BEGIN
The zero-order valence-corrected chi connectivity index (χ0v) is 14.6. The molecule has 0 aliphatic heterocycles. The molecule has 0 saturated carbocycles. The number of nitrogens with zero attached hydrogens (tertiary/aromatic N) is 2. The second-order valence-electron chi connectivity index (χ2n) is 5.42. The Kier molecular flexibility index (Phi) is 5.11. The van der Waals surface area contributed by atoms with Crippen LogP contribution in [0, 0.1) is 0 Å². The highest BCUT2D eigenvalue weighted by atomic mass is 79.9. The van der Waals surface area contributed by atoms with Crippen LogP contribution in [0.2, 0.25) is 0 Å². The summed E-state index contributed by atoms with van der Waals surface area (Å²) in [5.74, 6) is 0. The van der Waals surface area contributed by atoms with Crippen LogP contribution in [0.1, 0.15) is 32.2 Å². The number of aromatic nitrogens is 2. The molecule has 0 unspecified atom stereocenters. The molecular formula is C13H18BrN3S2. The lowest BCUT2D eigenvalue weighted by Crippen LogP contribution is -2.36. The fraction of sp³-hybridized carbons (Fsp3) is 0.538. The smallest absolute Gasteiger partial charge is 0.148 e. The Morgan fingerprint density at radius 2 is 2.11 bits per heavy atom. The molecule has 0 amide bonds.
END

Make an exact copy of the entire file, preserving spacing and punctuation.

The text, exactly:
The zero-order valence-corrected chi connectivity index (χ0v) is 14.6. The molecule has 0 aliphatic heterocycles. The molecule has 0 saturated carbocycles. The number of nitrogens with zero attached hydrogens (tertiary/aromatic N) is 2. The second-order valence-electron chi connectivity index (χ2n) is 5.42. The Kier molecular flexibility index (Phi) is 5.11. The van der Waals surface area contributed by atoms with Crippen LogP contribution in [0, 0.1) is 0 Å². The highest BCUT2D eigenvalue weighted by atomic mass is 79.9. The van der Waals surface area contributed by atoms with Crippen LogP contribution in [0.2, 0.25) is 0 Å². The summed E-state index contributed by atoms with van der Waals surface area (Å²) in [5.74, 6) is 0. The van der Waals surface area contributed by atoms with Crippen LogP contribution in [0.1, 0.15) is 32.2 Å². The number of aromatic nitrogens is 2. The molecule has 0 unspecified atom stereocenters. The molecular formula is C13H18BrN3S2. The lowest BCUT2D eigenvalue weighted by Crippen LogP contribution is -2.36. The fraction of sp³-hybridized carbons (Fsp3) is 0.538. The smallest absolute Gasteiger partial charge is 0.148 e. The Morgan fingerprint density at radius 2 is 2.11 bits per heavy atom. The molecule has 0 amide bonds.